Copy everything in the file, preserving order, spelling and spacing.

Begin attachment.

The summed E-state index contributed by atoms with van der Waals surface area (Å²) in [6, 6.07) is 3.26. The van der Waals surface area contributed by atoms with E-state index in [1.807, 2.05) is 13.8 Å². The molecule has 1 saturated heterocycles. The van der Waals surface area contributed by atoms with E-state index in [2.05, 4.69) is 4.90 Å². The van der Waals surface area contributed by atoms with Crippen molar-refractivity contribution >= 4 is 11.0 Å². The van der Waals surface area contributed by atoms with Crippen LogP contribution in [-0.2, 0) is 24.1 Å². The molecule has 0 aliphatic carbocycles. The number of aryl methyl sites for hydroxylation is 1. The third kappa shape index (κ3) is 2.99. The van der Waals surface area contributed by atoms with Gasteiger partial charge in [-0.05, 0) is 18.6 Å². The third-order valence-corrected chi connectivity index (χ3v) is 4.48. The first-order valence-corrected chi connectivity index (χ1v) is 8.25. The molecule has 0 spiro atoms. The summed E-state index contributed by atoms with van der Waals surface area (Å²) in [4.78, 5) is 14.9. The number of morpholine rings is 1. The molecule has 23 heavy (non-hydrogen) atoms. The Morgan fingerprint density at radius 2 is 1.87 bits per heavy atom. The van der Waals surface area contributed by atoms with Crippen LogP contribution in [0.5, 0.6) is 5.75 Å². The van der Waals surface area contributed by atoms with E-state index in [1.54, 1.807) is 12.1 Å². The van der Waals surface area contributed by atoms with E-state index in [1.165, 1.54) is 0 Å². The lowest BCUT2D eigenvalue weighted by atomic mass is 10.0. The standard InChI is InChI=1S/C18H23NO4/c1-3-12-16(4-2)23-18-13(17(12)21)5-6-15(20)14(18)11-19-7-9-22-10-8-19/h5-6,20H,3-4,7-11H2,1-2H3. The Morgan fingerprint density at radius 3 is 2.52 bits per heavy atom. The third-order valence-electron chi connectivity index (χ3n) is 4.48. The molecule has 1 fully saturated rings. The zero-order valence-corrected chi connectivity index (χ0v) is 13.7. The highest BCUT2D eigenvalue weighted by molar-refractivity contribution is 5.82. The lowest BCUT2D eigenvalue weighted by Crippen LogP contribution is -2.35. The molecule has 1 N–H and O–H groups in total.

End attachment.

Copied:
The summed E-state index contributed by atoms with van der Waals surface area (Å²) in [6, 6.07) is 3.26. The van der Waals surface area contributed by atoms with E-state index in [1.807, 2.05) is 13.8 Å². The molecule has 1 saturated heterocycles. The van der Waals surface area contributed by atoms with E-state index in [2.05, 4.69) is 4.90 Å². The van der Waals surface area contributed by atoms with Crippen molar-refractivity contribution >= 4 is 11.0 Å². The van der Waals surface area contributed by atoms with Crippen LogP contribution in [-0.2, 0) is 24.1 Å². The molecule has 0 aliphatic carbocycles. The number of aryl methyl sites for hydroxylation is 1. The third kappa shape index (κ3) is 2.99. The van der Waals surface area contributed by atoms with Gasteiger partial charge in [-0.05, 0) is 18.6 Å². The third-order valence-corrected chi connectivity index (χ3v) is 4.48. The first-order valence-corrected chi connectivity index (χ1v) is 8.25. The molecule has 0 spiro atoms. The summed E-state index contributed by atoms with van der Waals surface area (Å²) in [4.78, 5) is 14.9. The number of morpholine rings is 1. The molecule has 23 heavy (non-hydrogen) atoms. The Morgan fingerprint density at radius 2 is 1.87 bits per heavy atom. The van der Waals surface area contributed by atoms with Crippen LogP contribution in [0.5, 0.6) is 5.75 Å². The van der Waals surface area contributed by atoms with E-state index in [1.54, 1.807) is 12.1 Å². The van der Waals surface area contributed by atoms with E-state index in [1.165, 1.54) is 0 Å². The lowest BCUT2D eigenvalue weighted by atomic mass is 10.0. The standard InChI is InChI=1S/C18H23NO4/c1-3-12-16(4-2)23-18-13(17(12)21)5-6-15(20)14(18)11-19-7-9-22-10-8-19/h5-6,20H,3-4,7-11H2,1-2H3. The Morgan fingerprint density at radius 3 is 2.52 bits per heavy atom. The third-order valence-electron chi connectivity index (χ3n) is 4.48. The molecule has 1 fully saturated rings. The zero-order valence-corrected chi connectivity index (χ0v) is 13.7. The highest BCUT2D eigenvalue weighted by molar-refractivity contribution is 5.82. The lowest BCUT2D eigenvalue weighted by Crippen LogP contribution is -2.35. The molecule has 1 N–H and O–H groups in total.